News & Media

Arthur Haynes on Canadian deployment

  • Mt McAllister camp
  • Firefront heading up a hill
  • Control line crews built then burnt off from

By: Leith Hillard

Category: Incidents - Bushfire

  10.41 AM 3 October, 2014


Location: District 8 News

Views: 2145

Officer in Charge of Mornington Fire Station Arthur Haynes was deployed to Canada as a safety officer. He worked entirely on the Mt McAllister fire, living at a demountable base camp housing up to 380 people near the fireline and beside a runway.

The camp was near the logging community of Chetwynd and a key task of the responders was protecting nearby wind turbines, a hydro scheme and electricity lines taking power to Vancouver.

“I was the back-up for the incident controller who was Jon Rofe from DEPI,” said Arthur. “I made sure the comms plans were in place and ensured that all crews working on the fireline fell under the incident action plan.

“We had to ensure that firefighters on the fireline were working within LACES, and a couple of times I came across crews working on the uphill side of a fire in unburnt ground. If the conditions changed, they could have been caught in a fast-moving fire.

“I had to audit all the British Columbia Forest Service [BCFS] crews and contractors: was their PPE appropriate; were their qualifications right; were their tools in good condition; were they certified to use equipment such as chainsaws, just to name a few of the requirements. They’re seasonal workers, not full time firefighters, and some contractors had only done two days training.

“There were two different types of firefighters employed on the fire: the five-pack or person contractor crews, and the BCFS unit crews made up of 20 personnel including dangerous tree assessors, dangerous tree fellers and first aid members as well as firefighters. They form a complete firefighting unit. They were very proud units who stay together all year and give themselves names like the Rhinos, Rattlers and Sentinels.

“The audits I conducted on the camp brought up the issue of black bears and cougars nearby. I didn’t see any cougars but apparently they see you – you don’t see them.

“We learned that moose have very bad eyesight, and you should scare off black bears by making yourself bigger than the bear as an attempted act of intimidation. With a grizzly, you’re supposed to play dead. I’m happy I didn’t have to try that ploy!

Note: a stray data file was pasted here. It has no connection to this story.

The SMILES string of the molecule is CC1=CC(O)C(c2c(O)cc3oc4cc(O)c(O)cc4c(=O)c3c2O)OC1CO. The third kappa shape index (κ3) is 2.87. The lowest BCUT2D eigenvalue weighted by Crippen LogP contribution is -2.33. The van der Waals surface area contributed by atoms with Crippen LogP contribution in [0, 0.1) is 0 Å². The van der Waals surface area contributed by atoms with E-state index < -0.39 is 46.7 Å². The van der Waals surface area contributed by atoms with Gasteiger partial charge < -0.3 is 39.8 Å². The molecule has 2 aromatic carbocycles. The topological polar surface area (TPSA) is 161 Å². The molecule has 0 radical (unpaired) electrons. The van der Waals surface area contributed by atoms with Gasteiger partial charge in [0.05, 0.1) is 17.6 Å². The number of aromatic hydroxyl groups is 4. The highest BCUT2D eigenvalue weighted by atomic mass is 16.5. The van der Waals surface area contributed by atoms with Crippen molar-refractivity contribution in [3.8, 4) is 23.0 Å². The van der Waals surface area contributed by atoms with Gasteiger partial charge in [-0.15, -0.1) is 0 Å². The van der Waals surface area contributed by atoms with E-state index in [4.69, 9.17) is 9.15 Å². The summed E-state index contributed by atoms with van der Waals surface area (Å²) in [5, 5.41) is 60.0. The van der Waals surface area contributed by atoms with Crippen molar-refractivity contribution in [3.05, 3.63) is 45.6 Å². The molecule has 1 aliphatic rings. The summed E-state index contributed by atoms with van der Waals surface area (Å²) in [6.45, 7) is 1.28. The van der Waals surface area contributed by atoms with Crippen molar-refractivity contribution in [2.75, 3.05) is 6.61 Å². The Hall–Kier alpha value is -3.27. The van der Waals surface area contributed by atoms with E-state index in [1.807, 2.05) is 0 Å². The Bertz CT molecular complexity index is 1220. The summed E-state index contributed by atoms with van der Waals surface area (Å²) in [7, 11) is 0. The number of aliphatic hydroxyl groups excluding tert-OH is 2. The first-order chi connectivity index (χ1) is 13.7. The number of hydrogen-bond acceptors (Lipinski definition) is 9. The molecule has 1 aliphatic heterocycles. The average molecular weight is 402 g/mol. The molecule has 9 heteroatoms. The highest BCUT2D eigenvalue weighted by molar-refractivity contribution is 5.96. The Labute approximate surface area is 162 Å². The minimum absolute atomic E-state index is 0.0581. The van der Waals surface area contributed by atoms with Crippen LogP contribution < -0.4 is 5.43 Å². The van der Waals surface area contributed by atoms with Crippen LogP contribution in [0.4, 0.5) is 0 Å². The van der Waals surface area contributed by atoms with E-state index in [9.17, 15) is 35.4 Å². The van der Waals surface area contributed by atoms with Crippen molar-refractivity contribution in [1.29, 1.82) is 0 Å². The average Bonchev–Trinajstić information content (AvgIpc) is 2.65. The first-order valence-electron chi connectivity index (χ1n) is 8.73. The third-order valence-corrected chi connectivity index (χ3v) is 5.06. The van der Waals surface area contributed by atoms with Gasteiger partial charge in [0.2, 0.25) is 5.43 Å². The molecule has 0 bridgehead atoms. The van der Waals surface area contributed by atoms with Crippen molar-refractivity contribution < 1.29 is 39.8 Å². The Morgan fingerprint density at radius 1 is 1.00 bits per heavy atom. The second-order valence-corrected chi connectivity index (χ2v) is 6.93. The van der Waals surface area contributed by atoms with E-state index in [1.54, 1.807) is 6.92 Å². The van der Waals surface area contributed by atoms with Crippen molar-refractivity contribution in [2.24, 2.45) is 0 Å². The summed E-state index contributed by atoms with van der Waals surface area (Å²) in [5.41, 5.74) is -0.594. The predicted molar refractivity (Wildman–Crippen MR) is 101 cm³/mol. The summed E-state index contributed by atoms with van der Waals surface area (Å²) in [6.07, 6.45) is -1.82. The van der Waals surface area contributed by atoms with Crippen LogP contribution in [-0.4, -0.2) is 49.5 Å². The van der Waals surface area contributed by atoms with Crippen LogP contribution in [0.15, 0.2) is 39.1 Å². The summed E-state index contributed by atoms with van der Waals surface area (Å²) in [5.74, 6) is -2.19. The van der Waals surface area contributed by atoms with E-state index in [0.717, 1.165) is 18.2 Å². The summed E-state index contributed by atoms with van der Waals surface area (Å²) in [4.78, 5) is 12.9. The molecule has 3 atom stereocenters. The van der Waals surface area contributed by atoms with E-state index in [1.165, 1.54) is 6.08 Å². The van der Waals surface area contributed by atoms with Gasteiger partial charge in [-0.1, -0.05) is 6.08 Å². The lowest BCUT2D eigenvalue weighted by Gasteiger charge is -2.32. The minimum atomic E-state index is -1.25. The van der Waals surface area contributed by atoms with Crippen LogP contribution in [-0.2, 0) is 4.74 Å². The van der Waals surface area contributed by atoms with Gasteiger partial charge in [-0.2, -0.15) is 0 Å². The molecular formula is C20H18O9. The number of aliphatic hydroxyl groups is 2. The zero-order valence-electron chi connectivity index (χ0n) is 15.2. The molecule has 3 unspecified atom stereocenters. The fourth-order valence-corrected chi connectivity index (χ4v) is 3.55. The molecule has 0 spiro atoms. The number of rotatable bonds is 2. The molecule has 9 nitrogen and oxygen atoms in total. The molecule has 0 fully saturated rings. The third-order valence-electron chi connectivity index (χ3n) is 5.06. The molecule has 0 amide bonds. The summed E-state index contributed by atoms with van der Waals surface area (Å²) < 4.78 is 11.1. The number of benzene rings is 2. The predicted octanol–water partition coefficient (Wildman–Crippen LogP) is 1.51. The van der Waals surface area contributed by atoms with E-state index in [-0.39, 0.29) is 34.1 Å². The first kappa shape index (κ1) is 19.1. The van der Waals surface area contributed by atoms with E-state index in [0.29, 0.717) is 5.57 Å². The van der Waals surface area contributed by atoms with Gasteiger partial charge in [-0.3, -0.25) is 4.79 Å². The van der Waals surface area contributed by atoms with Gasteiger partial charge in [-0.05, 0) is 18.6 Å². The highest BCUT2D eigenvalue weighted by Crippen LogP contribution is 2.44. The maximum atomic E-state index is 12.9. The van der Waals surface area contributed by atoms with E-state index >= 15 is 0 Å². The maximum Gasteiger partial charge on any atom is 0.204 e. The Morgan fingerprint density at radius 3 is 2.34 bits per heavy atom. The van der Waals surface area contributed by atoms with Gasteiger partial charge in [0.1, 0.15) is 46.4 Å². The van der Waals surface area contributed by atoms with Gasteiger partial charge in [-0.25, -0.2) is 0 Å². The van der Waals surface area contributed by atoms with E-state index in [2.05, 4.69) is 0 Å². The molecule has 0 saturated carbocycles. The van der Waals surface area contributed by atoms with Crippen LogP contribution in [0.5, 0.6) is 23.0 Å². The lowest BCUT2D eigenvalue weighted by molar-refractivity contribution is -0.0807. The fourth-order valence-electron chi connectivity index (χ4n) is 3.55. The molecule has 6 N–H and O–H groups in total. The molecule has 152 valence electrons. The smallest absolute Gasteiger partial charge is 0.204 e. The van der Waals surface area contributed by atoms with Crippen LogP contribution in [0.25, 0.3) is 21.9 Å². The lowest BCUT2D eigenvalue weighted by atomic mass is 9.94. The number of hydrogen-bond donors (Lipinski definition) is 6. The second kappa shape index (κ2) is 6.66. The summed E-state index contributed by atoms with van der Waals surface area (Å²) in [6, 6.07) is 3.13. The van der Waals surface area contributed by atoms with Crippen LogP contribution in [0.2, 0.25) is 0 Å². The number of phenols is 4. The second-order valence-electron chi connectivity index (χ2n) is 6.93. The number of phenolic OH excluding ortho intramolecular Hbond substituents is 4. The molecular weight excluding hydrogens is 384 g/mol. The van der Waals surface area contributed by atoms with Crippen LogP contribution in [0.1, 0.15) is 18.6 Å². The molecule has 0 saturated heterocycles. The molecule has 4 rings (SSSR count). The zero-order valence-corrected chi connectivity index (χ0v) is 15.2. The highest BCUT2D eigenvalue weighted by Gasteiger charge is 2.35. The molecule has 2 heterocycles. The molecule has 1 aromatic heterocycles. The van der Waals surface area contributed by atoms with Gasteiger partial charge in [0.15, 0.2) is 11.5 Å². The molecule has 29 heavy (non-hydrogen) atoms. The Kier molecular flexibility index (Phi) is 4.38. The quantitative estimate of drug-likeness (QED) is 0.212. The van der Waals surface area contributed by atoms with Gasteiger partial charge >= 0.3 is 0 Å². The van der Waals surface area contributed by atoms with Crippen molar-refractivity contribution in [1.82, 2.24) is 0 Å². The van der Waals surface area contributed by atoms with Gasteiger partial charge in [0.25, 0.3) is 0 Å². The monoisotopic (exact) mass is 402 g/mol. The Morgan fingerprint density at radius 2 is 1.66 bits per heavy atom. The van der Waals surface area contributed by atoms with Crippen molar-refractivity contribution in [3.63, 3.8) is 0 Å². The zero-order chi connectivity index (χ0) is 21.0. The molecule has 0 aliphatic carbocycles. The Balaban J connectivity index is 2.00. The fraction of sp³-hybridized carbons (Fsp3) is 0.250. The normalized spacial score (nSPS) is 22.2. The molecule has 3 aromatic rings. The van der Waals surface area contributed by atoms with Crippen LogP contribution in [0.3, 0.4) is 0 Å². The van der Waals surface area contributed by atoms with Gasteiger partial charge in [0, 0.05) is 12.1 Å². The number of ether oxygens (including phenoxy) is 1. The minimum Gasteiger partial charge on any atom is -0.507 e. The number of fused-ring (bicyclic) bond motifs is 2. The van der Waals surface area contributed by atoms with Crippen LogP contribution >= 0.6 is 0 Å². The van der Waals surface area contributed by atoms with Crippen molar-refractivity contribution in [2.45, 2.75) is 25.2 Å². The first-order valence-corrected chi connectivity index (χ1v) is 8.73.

“Another different issue was dealing with people on the fireline with guns with some of the contractors also hunters. Moose hunting season began during our deployment and we didn’t have roadblocks for every track in order to keep all the hunters out. They know all the back roads anyway. This meant we had moose hunters in the area of the fire and I got regular reports of gunshots heard.

“There were no fire trucks on the fireline. They work off the black – off anchor points – which limits your ability to attack in force. It’s more mop-up firefighting but the 38-millimetre hose runs for kilometres were very impressive to see.

“The 17 people from Australia on our fire represented at least eight agencies. We achieved a great deal. There was a fair bit of banter between the agencies and the team enjoyed a high level of camaraderie. On the whole we enjoyed ourselves. The Canadians not only performed well under an Australian incident management team but I believe they enjoyed our management style.

“We spent just one day shadowing the Canadians prior to assuming control of the Mt McAllister fire, it was good to see that we had the ability to build a team in a short time, employing different processes than those used at home.

“The deployment enabled strong relationships to be made with personnel from other Australian agencies and valuable contacts were made. There wasn’t one hiccup in the 28 days we spent on the fire.”

Also see the photos attached to Wayne Rigg on Canadian deployment.

Last Updated: 03 October 2014